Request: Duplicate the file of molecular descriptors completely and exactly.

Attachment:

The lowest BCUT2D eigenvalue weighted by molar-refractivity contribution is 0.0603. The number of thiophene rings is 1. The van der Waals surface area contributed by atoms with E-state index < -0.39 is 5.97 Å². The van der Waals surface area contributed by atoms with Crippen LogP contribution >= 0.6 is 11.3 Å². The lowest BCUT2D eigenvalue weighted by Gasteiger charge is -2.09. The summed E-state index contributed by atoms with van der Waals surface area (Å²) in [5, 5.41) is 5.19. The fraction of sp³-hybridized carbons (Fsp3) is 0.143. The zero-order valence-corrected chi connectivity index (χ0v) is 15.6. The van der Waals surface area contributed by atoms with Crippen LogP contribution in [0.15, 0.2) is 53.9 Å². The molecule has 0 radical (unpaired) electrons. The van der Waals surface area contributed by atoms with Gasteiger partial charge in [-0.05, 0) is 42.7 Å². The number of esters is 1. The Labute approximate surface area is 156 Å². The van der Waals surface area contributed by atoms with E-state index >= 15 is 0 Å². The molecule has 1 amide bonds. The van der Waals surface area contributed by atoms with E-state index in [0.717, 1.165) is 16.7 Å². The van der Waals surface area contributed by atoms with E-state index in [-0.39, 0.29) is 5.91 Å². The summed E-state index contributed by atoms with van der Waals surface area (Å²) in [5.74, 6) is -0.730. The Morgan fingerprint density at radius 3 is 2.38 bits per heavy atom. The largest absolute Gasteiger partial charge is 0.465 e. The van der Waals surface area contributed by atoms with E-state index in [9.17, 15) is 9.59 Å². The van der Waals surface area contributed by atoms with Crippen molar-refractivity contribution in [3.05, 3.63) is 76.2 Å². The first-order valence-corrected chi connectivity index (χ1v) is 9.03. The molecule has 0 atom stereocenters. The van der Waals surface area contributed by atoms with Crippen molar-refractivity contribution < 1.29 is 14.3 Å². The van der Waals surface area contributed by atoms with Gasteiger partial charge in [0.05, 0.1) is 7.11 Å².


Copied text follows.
The lowest BCUT2D eigenvalue weighted by molar-refractivity contribution is 0.0603. The number of thiophene rings is 1. The van der Waals surface area contributed by atoms with E-state index < -0.39 is 5.97 Å². The van der Waals surface area contributed by atoms with Crippen LogP contribution >= 0.6 is 11.3 Å². The lowest BCUT2D eigenvalue weighted by Gasteiger charge is -2.09. The summed E-state index contributed by atoms with van der Waals surface area (Å²) in [5, 5.41) is 5.19. The fraction of sp³-hybridized carbons (Fsp3) is 0.143. The zero-order valence-corrected chi connectivity index (χ0v) is 15.6. The van der Waals surface area contributed by atoms with Crippen LogP contribution in [0.15, 0.2) is 53.9 Å². The molecule has 0 radical (unpaired) electrons. The van der Waals surface area contributed by atoms with Gasteiger partial charge in [-0.05, 0) is 42.7 Å². The number of esters is 1. The Labute approximate surface area is 156 Å². The van der Waals surface area contributed by atoms with E-state index >= 15 is 0 Å². The molecule has 1 amide bonds. The van der Waals surface area contributed by atoms with E-state index in [0.717, 1.165) is 16.7 Å². The van der Waals surface area contributed by atoms with E-state index in [-0.39, 0.29) is 5.91 Å². The summed E-state index contributed by atoms with van der Waals surface area (Å²) in [5.74, 6) is -0.730. The Morgan fingerprint density at radius 3 is 2.38 bits per heavy atom. The largest absolute Gasteiger partial charge is 0.465 e. The van der Waals surface area contributed by atoms with E-state index in [9.17, 15) is 9.59 Å². The van der Waals surface area contributed by atoms with Crippen molar-refractivity contribution in [3.05, 3.63) is 76.2 Å². The first-order valence-corrected chi connectivity index (χ1v) is 9.03. The molecule has 0 atom stereocenters. The van der Waals surface area contributed by atoms with Crippen molar-refractivity contribution < 1.29 is 14.3 Å². The van der Waals surface area contributed by atoms with Gasteiger partial charge in [0.05, 0.1) is 7.11 Å².